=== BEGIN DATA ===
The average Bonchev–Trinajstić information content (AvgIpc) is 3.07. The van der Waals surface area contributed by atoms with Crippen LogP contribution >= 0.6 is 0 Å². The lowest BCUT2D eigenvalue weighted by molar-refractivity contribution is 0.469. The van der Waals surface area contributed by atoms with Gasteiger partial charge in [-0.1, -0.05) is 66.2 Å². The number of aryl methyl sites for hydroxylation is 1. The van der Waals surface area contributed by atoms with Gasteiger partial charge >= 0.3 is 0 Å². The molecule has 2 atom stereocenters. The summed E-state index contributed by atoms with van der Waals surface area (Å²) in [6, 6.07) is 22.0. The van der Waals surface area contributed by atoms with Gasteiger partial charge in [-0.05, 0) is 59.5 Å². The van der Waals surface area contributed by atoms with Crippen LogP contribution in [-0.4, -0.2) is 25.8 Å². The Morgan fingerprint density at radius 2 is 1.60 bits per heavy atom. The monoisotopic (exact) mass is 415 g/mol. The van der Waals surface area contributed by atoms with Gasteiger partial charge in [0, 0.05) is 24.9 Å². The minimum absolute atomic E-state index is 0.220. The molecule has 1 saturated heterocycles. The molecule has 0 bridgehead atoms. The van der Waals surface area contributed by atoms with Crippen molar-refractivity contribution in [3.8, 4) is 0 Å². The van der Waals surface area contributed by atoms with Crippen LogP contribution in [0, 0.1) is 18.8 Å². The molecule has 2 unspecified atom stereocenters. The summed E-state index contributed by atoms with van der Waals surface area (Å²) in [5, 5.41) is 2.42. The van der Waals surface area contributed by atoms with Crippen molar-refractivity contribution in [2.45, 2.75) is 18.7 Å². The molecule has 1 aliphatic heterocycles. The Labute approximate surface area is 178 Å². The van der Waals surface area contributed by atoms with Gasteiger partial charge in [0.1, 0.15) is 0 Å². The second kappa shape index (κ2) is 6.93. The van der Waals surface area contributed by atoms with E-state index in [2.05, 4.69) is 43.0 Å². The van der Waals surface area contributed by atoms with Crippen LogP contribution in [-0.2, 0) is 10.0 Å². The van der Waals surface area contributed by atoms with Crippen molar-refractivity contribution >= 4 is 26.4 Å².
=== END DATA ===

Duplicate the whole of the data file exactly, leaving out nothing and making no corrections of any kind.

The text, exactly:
The average Bonchev–Trinajstić information content (AvgIpc) is 3.07. The van der Waals surface area contributed by atoms with Crippen LogP contribution >= 0.6 is 0 Å². The lowest BCUT2D eigenvalue weighted by molar-refractivity contribution is 0.469. The van der Waals surface area contributed by atoms with Gasteiger partial charge in [-0.1, -0.05) is 66.2 Å². The number of aryl methyl sites for hydroxylation is 1. The van der Waals surface area contributed by atoms with Gasteiger partial charge >= 0.3 is 0 Å². The molecule has 2 atom stereocenters. The summed E-state index contributed by atoms with van der Waals surface area (Å²) in [6, 6.07) is 22.0. The van der Waals surface area contributed by atoms with Gasteiger partial charge in [-0.05, 0) is 59.5 Å². The van der Waals surface area contributed by atoms with Crippen LogP contribution in [-0.4, -0.2) is 25.8 Å². The Morgan fingerprint density at radius 2 is 1.60 bits per heavy atom. The monoisotopic (exact) mass is 415 g/mol. The van der Waals surface area contributed by atoms with Gasteiger partial charge in [0, 0.05) is 24.9 Å². The minimum absolute atomic E-state index is 0.220. The molecule has 1 saturated heterocycles. The molecule has 0 bridgehead atoms. The van der Waals surface area contributed by atoms with Crippen molar-refractivity contribution in [3.8, 4) is 0 Å². The van der Waals surface area contributed by atoms with Crippen LogP contribution in [0, 0.1) is 18.8 Å². The molecule has 2 unspecified atom stereocenters. The summed E-state index contributed by atoms with van der Waals surface area (Å²) in [5, 5.41) is 2.42. The van der Waals surface area contributed by atoms with Crippen molar-refractivity contribution in [2.45, 2.75) is 18.7 Å². The molecule has 1 aliphatic heterocycles. The Labute approximate surface area is 178 Å². The van der Waals surface area contributed by atoms with Gasteiger partial charge in [0.1, 0.15) is 0 Å². The second kappa shape index (κ2) is 6.93. The van der Waals surface area contributed by atoms with E-state index in [2.05, 4.69) is 43.0 Å². The van der Waals surface area contributed by atoms with Crippen LogP contribution in [-0.2, 0) is 10.0 Å². The van der Waals surface area contributed by atoms with Crippen molar-refractivity contribution >= 4 is 26.4 Å².